As I’d worked quite quickly, it was hard to actually relax into the meal, and when I looked across at the kitchen, even less so. Although the dinner was very tasty and didn’t take that long, I didn’t enjoy the experience of eating it. A real shame. It is, however, easy and if you didn’t push yourself, (say, went for 45 minutes) cleared up as you went along , knew the recipe and flavour combination so you didn’t have to read as you went and peeled the sticky fruit labels before beginning (!) it would be a far more pleasurable meal!


If you’d like a go, why not see if you can beat my time? I’d be interested in knowing what you’d do differently to try to save valuable minutes. Watch the recipe at before you begin and see what you think! Read about the experience of others at the Guardian’s TV & Radio blog – I only found this as I was writing this post!

(Apologies for the quality of some of the pictures – the camera had a little tantrum!)

Tuesday 16 November 2010

Findus Fresher Taste

I recently picked up some vouchers for this new Findus range and thought, ‘Why not?’. I am, after all, human and don’t have time, or the inclination, to cook from scratch every night, even though it’s my downtime. So, last night, my relaxing was done in a hot bath and I opened one of the new products to see if it really was as good as a fresh meal.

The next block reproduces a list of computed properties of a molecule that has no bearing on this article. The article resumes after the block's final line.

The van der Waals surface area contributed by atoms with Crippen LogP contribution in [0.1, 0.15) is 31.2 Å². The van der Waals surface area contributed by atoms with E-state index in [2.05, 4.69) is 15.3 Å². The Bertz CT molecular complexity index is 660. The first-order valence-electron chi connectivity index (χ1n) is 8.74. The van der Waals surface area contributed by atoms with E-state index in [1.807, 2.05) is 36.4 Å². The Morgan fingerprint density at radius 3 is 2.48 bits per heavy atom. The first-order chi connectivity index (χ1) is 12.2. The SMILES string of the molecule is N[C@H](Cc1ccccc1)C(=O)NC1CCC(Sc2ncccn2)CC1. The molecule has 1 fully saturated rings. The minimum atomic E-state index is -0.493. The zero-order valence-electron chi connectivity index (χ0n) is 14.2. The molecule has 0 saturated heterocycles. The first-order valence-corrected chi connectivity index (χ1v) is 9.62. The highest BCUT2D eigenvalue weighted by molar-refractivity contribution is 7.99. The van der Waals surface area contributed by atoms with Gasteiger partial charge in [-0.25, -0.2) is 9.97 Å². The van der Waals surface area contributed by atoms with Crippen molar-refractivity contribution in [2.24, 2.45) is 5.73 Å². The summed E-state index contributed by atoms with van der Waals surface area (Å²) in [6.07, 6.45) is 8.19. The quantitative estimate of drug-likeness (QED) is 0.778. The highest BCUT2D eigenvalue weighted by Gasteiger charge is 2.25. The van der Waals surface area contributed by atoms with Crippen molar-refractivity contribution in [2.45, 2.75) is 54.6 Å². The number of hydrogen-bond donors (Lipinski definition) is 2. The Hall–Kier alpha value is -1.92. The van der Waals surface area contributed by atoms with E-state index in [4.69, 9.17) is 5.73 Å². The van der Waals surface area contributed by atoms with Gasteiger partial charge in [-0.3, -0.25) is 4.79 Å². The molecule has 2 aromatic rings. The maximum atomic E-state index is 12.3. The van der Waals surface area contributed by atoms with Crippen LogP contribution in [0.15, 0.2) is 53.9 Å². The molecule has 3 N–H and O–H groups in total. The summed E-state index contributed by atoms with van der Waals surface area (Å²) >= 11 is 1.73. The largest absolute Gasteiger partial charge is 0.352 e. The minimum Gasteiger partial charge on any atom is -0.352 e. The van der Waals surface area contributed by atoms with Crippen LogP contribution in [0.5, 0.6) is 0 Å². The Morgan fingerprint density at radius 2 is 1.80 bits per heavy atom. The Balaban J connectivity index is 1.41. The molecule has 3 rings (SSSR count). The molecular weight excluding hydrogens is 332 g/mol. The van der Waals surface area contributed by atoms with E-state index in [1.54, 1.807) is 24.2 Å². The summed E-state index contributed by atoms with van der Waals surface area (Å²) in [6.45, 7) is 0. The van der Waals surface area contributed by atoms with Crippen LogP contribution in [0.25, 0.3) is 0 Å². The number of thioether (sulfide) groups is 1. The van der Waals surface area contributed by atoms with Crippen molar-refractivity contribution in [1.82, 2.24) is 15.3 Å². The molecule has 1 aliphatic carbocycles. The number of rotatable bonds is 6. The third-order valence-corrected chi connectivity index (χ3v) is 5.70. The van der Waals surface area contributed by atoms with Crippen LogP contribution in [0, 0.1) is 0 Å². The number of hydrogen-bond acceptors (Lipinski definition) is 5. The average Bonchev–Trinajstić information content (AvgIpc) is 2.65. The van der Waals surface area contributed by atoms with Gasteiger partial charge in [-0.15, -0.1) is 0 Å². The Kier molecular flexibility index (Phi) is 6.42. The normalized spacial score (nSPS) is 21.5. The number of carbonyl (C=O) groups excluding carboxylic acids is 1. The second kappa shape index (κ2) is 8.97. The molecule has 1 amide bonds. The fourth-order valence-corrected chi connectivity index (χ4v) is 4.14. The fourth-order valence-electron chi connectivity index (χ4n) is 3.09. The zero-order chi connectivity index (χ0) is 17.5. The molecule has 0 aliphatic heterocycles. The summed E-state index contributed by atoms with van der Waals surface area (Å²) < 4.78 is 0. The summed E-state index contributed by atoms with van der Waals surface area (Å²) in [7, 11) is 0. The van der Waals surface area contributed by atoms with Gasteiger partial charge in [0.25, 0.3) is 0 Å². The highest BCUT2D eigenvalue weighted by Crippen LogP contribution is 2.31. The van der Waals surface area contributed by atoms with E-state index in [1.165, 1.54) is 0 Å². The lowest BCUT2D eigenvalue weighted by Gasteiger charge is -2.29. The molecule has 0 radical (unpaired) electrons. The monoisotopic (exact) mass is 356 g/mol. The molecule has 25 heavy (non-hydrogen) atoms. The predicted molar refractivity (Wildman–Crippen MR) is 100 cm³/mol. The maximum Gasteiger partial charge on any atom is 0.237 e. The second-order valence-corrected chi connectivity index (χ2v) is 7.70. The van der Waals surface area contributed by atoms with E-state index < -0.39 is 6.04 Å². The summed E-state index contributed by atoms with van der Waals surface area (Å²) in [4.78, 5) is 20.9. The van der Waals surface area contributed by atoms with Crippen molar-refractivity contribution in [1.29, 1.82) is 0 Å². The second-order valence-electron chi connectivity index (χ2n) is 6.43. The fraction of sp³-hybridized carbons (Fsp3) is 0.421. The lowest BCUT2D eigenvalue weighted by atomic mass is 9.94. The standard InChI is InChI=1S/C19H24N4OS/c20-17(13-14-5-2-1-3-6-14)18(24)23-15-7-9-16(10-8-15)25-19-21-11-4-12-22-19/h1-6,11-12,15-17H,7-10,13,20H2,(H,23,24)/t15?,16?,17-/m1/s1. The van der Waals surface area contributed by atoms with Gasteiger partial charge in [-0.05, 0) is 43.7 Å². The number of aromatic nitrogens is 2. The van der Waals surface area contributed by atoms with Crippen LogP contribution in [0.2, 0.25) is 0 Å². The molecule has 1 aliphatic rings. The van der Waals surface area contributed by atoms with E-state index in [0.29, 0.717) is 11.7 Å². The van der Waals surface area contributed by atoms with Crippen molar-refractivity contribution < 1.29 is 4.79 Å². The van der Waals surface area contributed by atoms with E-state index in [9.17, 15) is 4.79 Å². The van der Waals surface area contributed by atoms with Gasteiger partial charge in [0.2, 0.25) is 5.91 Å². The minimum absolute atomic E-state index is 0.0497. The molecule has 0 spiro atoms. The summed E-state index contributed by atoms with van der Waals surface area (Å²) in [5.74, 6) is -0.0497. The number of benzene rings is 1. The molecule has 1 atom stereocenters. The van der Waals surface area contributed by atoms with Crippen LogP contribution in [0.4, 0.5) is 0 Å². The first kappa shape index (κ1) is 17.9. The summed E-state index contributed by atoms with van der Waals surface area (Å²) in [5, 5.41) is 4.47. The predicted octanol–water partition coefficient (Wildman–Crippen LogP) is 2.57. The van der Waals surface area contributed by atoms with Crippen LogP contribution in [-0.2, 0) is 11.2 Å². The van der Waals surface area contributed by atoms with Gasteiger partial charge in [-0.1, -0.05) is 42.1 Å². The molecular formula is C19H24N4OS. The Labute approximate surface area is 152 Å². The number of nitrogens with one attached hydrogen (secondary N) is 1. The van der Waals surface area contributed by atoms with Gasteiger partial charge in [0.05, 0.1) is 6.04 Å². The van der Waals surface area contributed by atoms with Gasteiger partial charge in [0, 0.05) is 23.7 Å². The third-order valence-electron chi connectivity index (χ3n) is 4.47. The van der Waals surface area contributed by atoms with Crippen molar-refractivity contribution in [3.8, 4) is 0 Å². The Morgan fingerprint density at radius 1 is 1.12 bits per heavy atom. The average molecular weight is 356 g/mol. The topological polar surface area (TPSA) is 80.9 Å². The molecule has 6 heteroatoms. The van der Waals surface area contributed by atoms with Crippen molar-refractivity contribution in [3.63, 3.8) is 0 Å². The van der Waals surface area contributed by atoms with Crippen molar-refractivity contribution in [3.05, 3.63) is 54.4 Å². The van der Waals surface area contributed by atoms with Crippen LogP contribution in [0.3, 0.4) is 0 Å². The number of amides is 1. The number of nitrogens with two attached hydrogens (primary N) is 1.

Photo of Roasted Chicken Breast pack Photo of Wild Pacific Pink Salmon pack
Photo of Tender Chicken Breast pack Photo of Flaky Cod Fillet pack

The promotional text on the website assured me I’d want to ‘savour every mouthful’ of the Tender Chicken Breast with Vintage Cheddar and Bacon sauce – so did I? The chicken was moist, not dry after the recommended cooking time, and the sauce was tasty, but looked nothing like the think, oozing sauce on the picture: It was much, much runnier. The ‘buttery seasonal vegetables, which count as two of your five a day’ sort of made up for it as I rarely get my 5 a day, even on a good day!